Home News ‘Nigeria loses N4.5bn annually to Newcastle disease’

‘Nigeria loses N4.5bn annually to Newcastle disease’

by Haruna Gimba
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By Muhammad Amaan

The Nigerian Veterinary Medical Association (NVMA) revealed that annually, Nigeria loses N4.5 billion Newcastle disease due to a lack of adequate veterinary services.

President of the NVMA, Dr Moses Arokoyo, who made this known in Abuja on Tuesday, noted that the disease is highly contagious in poultry birds and is caused by paramyxovirus.

According to the United Kingdom Department of Agriculture, Environment and Rural Affairs, Newcastle disease is a highly infectious disease affecting poultry and other birds.

It noted that the disease is caused by virulent strains of ND virus and can produce variable clinical signs in affected birds, causing high mortality, particularly in young birds.

“The disease can present in acute form ranging to mild or subclinical disease. The signs depend on which body system the strain of the virus predominantly affects (the respiratory, digestive, or nervous system) and can have a sudden onset and high mortality.

“Signs include quietness, depression, drops in feed/water intake, and for birds laying eggs, a high proportion of eggs laid will have abnormal (soft) shells.

“There may also be respiratory distress such as gasping, coughing, sneezing, gurgling and rattling, yellowish green diarrhoea or nervous signs such as tremors, incoordination, twisted necks, drooping wings and paralysis,” it added.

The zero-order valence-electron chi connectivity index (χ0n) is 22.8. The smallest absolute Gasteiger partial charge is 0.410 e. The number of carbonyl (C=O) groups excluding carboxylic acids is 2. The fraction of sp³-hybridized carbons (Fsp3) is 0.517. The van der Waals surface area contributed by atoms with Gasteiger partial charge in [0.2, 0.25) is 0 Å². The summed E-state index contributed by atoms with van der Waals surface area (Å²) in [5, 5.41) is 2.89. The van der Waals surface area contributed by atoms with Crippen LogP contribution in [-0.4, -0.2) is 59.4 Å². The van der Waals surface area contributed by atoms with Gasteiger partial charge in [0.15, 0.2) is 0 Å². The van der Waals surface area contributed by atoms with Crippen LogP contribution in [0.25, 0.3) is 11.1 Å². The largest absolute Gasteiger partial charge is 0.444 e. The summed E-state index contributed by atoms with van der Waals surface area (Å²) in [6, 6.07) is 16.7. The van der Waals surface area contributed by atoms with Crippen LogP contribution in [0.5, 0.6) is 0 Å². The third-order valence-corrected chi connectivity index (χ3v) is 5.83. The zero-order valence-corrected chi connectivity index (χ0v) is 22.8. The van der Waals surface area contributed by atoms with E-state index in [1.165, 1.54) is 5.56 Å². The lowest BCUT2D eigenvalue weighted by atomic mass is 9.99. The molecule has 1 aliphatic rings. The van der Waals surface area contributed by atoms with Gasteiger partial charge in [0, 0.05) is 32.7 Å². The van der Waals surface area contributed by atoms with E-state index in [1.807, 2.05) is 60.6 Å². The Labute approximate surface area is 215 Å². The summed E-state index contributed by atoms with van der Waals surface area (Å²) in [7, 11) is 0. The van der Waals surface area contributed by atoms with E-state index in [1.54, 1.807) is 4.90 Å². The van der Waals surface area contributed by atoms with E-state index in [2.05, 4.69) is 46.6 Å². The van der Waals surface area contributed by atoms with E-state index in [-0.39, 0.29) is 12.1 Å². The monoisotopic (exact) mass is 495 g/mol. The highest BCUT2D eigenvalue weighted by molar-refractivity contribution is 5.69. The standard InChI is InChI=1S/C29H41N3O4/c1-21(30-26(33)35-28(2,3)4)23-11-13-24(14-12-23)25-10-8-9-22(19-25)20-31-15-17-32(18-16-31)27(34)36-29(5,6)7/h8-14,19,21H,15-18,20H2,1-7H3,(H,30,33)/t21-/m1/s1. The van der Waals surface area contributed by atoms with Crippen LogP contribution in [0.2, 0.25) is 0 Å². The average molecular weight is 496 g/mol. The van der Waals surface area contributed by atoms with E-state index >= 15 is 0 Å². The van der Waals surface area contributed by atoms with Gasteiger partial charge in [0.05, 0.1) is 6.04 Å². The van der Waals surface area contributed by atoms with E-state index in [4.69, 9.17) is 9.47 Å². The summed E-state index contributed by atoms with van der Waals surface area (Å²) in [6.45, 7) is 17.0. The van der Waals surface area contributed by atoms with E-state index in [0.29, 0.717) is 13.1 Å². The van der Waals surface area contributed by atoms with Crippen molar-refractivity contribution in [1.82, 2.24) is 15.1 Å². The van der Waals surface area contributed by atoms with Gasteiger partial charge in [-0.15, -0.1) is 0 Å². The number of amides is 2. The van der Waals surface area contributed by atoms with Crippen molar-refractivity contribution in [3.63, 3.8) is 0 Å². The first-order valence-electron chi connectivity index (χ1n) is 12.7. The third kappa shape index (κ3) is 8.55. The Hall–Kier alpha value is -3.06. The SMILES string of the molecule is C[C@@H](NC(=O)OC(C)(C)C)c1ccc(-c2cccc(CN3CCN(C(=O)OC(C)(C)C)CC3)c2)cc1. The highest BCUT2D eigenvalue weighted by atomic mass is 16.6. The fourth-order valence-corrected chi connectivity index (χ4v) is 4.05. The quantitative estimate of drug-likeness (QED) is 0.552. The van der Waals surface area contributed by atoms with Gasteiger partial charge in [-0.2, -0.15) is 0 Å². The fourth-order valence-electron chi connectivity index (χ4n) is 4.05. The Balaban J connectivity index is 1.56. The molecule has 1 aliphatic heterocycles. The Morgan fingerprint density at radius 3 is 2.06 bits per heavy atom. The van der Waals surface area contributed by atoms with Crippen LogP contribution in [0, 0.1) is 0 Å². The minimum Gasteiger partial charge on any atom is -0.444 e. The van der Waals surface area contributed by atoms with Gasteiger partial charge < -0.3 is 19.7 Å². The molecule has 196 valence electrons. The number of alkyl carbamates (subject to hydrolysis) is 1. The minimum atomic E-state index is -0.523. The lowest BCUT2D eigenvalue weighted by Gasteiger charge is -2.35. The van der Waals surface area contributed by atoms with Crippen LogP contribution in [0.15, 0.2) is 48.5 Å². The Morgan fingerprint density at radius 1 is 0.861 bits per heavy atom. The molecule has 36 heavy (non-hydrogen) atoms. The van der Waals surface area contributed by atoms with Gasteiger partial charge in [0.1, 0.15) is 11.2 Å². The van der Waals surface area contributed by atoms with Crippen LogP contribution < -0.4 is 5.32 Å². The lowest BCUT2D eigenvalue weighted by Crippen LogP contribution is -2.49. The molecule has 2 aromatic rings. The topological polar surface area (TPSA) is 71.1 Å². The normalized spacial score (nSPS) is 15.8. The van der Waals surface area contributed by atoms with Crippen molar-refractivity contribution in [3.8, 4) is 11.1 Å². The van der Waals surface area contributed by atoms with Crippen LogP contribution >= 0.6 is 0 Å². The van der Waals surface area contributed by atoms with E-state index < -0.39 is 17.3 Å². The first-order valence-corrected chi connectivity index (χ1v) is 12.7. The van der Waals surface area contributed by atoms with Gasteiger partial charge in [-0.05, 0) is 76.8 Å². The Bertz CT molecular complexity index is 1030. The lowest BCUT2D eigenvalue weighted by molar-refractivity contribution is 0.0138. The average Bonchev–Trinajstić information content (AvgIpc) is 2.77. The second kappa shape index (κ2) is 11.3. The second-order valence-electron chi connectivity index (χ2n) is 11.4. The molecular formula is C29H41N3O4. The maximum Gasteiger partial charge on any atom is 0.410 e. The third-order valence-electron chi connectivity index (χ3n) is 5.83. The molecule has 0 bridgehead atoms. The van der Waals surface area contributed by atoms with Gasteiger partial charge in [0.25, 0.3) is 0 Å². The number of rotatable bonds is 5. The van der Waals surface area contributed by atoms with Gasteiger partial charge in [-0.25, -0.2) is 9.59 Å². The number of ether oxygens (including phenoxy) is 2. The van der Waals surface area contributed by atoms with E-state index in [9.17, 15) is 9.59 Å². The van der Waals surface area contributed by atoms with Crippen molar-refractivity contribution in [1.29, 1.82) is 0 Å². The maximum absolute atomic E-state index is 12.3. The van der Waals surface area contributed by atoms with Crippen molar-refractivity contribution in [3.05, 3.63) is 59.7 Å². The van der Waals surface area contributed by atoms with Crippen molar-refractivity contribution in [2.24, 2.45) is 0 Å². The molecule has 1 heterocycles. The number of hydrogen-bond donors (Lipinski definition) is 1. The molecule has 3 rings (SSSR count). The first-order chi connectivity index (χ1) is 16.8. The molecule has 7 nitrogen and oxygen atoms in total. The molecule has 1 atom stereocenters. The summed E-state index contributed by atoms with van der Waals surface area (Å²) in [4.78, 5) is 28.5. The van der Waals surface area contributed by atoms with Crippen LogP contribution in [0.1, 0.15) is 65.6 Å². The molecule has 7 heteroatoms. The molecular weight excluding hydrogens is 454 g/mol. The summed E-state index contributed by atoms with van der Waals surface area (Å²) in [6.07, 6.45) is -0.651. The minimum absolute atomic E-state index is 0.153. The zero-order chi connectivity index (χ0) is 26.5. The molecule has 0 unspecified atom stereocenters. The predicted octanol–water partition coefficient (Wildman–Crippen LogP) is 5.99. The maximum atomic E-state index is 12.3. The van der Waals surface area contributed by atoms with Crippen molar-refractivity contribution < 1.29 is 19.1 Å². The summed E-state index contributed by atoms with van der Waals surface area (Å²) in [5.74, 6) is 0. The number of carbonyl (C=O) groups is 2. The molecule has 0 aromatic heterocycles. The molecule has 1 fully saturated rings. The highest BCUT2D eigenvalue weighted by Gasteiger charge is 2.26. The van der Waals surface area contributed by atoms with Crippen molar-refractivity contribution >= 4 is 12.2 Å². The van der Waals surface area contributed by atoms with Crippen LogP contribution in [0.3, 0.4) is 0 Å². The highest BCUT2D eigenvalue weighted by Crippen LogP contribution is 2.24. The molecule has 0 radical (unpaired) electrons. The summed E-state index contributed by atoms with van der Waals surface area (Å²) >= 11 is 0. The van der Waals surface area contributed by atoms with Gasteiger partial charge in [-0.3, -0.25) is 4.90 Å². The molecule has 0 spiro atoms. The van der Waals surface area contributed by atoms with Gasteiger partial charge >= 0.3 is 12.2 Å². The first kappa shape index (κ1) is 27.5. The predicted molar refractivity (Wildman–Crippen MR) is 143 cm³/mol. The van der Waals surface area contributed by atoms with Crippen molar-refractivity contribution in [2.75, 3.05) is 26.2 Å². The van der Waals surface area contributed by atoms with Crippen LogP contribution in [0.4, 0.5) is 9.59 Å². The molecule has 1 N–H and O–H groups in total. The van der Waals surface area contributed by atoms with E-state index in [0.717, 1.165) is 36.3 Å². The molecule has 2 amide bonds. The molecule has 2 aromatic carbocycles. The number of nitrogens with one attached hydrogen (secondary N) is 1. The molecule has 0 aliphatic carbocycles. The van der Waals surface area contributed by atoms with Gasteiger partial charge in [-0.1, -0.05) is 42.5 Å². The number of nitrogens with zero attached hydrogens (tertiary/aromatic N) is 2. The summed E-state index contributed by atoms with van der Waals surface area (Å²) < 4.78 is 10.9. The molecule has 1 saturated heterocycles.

Dr Arokoyo added that birds affected by this disease are mainly chickens, turkeys, geese, ducks, pheasants, partridges, guinea fowl, and other wild and captive birds such as ostriches, emus and rhea.

He noted that such a huge number of losses recorded due to the disease would have been channelled to productive ventures or developmental projects if adequate veterinary services were extended to the rural areas.

The NVMA president said veterinary doctors are important in reducing the country’s animal disease burden, lamenting that poor attention given to the profession is a major reason huge amounts are lost to preventable animal diseases annually.

Arokoyo noted that the nation presently has a ratio of one veterinarian to 3, 000 or 4000 animals, describing it as grossly inadequate to address the nation’s disease burden as well as nutrition security.

He said 75 per cent of emerging and re-emerging diseases are from animals, insisting that the country will continue to have an escalation of zoonotic disease failure until it employs and deploys a large number of veterinarians to remote parts of the country.

“If we want to address the problem and ensure food security as President Bola Tinubu has declared an emergency on food security, then we need to change the status quo.

“We need to employ more veterinarians, build capacity and empower the veterinarians to do the needful to secure our food and protein source,” he advised.

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